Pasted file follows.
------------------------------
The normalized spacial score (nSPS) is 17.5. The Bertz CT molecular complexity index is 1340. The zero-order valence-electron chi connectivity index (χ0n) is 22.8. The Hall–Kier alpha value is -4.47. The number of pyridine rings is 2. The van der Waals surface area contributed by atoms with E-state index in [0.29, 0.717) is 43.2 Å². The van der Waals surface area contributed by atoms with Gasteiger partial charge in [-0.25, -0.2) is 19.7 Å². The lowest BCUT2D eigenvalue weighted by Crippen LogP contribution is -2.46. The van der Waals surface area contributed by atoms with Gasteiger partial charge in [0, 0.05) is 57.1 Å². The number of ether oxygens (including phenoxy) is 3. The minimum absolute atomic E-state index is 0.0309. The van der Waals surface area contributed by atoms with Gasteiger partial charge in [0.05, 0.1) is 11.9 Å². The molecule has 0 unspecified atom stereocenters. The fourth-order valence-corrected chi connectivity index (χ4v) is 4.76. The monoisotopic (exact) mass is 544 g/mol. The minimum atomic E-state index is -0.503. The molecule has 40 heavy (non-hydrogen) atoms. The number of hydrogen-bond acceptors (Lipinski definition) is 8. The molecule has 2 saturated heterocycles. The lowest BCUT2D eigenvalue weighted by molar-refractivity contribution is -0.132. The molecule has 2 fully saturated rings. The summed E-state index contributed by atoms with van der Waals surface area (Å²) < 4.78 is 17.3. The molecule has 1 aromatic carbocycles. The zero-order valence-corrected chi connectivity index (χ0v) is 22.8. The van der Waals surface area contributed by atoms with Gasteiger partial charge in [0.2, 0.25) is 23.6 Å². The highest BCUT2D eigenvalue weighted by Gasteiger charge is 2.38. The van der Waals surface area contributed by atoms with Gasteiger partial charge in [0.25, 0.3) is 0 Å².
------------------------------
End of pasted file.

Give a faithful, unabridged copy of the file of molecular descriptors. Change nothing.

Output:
The normalized spacial score (nSPS) is 17.5. The Bertz CT molecular complexity index is 1340. The zero-order valence-electron chi connectivity index (χ0n) is 22.8. The Hall–Kier alpha value is -4.47. The number of pyridine rings is 2. The van der Waals surface area contributed by atoms with E-state index in [0.29, 0.717) is 43.2 Å². The van der Waals surface area contributed by atoms with Gasteiger partial charge in [-0.25, -0.2) is 19.7 Å². The lowest BCUT2D eigenvalue weighted by Crippen LogP contribution is -2.46. The van der Waals surface area contributed by atoms with Gasteiger partial charge in [0, 0.05) is 57.1 Å². The number of ether oxygens (including phenoxy) is 3. The minimum absolute atomic E-state index is 0.0309. The van der Waals surface area contributed by atoms with Gasteiger partial charge in [0.05, 0.1) is 11.9 Å². The molecule has 0 unspecified atom stereocenters. The fourth-order valence-corrected chi connectivity index (χ4v) is 4.76. The monoisotopic (exact) mass is 544 g/mol. The minimum atomic E-state index is -0.503. The molecule has 40 heavy (non-hydrogen) atoms. The number of hydrogen-bond acceptors (Lipinski definition) is 8. The molecule has 2 saturated heterocycles. The lowest BCUT2D eigenvalue weighted by molar-refractivity contribution is -0.132. The molecule has 2 fully saturated rings. The summed E-state index contributed by atoms with van der Waals surface area (Å²) < 4.78 is 17.3. The molecule has 1 aromatic carbocycles. The zero-order valence-corrected chi connectivity index (χ0v) is 22.8. The van der Waals surface area contributed by atoms with Gasteiger partial charge in [0.2, 0.25) is 23.6 Å². The highest BCUT2D eigenvalue weighted by Gasteiger charge is 2.38. The van der Waals surface area contributed by atoms with Gasteiger partial charge in [0.25, 0.3) is 0 Å².